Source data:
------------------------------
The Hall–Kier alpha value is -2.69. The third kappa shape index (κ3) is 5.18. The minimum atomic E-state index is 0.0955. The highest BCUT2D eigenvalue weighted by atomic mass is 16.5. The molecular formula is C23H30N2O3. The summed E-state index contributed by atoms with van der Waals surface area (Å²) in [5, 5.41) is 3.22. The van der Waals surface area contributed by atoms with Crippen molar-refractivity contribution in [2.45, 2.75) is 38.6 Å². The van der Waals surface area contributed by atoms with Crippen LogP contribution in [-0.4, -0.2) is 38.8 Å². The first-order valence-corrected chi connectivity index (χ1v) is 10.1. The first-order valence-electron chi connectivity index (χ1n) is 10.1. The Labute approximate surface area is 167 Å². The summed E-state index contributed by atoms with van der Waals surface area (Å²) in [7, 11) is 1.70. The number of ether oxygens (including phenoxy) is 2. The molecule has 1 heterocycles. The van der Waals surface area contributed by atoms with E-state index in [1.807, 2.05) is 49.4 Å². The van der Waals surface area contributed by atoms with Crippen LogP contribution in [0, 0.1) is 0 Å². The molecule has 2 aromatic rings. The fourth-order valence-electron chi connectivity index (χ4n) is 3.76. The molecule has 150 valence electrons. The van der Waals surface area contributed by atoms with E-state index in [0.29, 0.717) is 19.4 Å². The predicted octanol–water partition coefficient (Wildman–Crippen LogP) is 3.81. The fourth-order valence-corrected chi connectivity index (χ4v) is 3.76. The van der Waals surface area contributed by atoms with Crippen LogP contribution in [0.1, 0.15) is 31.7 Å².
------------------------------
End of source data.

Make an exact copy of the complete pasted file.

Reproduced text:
The Hall–Kier alpha value is -2.69. The third kappa shape index (κ3) is 5.18. The minimum atomic E-state index is 0.0955. The highest BCUT2D eigenvalue weighted by atomic mass is 16.5. The molecular formula is C23H30N2O3. The summed E-state index contributed by atoms with van der Waals surface area (Å²) in [5, 5.41) is 3.22. The van der Waals surface area contributed by atoms with Crippen molar-refractivity contribution in [2.45, 2.75) is 38.6 Å². The van der Waals surface area contributed by atoms with Crippen LogP contribution in [-0.4, -0.2) is 38.8 Å². The first-order valence-corrected chi connectivity index (χ1v) is 10.1. The first-order valence-electron chi connectivity index (χ1n) is 10.1. The Labute approximate surface area is 167 Å². The summed E-state index contributed by atoms with van der Waals surface area (Å²) in [7, 11) is 1.70. The number of ether oxygens (including phenoxy) is 2. The molecule has 1 heterocycles. The van der Waals surface area contributed by atoms with E-state index in [1.807, 2.05) is 49.4 Å². The van der Waals surface area contributed by atoms with Crippen LogP contribution in [0, 0.1) is 0 Å². The molecule has 2 aromatic rings. The fourth-order valence-electron chi connectivity index (χ4n) is 3.76. The molecule has 150 valence electrons. The van der Waals surface area contributed by atoms with E-state index in [0.29, 0.717) is 19.4 Å². The predicted octanol–water partition coefficient (Wildman–Crippen LogP) is 3.81. The fourth-order valence-corrected chi connectivity index (χ4v) is 3.76. The van der Waals surface area contributed by atoms with Crippen LogP contribution in [0.1, 0.15) is 31.7 Å².